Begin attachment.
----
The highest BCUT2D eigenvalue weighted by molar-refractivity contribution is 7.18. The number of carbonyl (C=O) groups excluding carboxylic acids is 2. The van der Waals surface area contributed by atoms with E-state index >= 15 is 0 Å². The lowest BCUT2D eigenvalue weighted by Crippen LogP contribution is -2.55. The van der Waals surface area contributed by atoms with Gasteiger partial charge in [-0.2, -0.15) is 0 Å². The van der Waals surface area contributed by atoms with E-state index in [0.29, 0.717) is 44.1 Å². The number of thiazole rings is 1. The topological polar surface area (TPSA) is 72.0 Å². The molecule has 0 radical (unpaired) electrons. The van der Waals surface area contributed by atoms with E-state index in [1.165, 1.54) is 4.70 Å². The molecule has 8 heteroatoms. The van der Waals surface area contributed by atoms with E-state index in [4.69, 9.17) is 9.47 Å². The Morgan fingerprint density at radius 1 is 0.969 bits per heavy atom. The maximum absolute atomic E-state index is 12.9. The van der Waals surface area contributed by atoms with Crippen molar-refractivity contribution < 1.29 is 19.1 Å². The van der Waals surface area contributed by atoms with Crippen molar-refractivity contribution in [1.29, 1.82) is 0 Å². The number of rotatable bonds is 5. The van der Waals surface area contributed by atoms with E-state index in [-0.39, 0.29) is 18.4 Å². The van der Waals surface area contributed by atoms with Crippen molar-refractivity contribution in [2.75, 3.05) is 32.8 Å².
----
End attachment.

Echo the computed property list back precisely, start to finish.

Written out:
The highest BCUT2D eigenvalue weighted by molar-refractivity contribution is 7.18. The number of carbonyl (C=O) groups excluding carboxylic acids is 2. The van der Waals surface area contributed by atoms with E-state index >= 15 is 0 Å². The lowest BCUT2D eigenvalue weighted by Crippen LogP contribution is -2.55. The van der Waals surface area contributed by atoms with Gasteiger partial charge in [-0.2, -0.15) is 0 Å². The van der Waals surface area contributed by atoms with E-state index in [0.29, 0.717) is 44.1 Å². The number of thiazole rings is 1. The topological polar surface area (TPSA) is 72.0 Å². The molecule has 0 radical (unpaired) electrons. The van der Waals surface area contributed by atoms with E-state index in [1.165, 1.54) is 4.70 Å². The molecule has 8 heteroatoms. The van der Waals surface area contributed by atoms with E-state index in [4.69, 9.17) is 9.47 Å². The Morgan fingerprint density at radius 1 is 0.969 bits per heavy atom. The maximum absolute atomic E-state index is 12.9. The van der Waals surface area contributed by atoms with Crippen molar-refractivity contribution < 1.29 is 19.1 Å². The van der Waals surface area contributed by atoms with Crippen molar-refractivity contribution in [1.29, 1.82) is 0 Å². The number of rotatable bonds is 5. The van der Waals surface area contributed by atoms with E-state index in [-0.39, 0.29) is 18.4 Å². The van der Waals surface area contributed by atoms with Crippen molar-refractivity contribution in [2.75, 3.05) is 32.8 Å².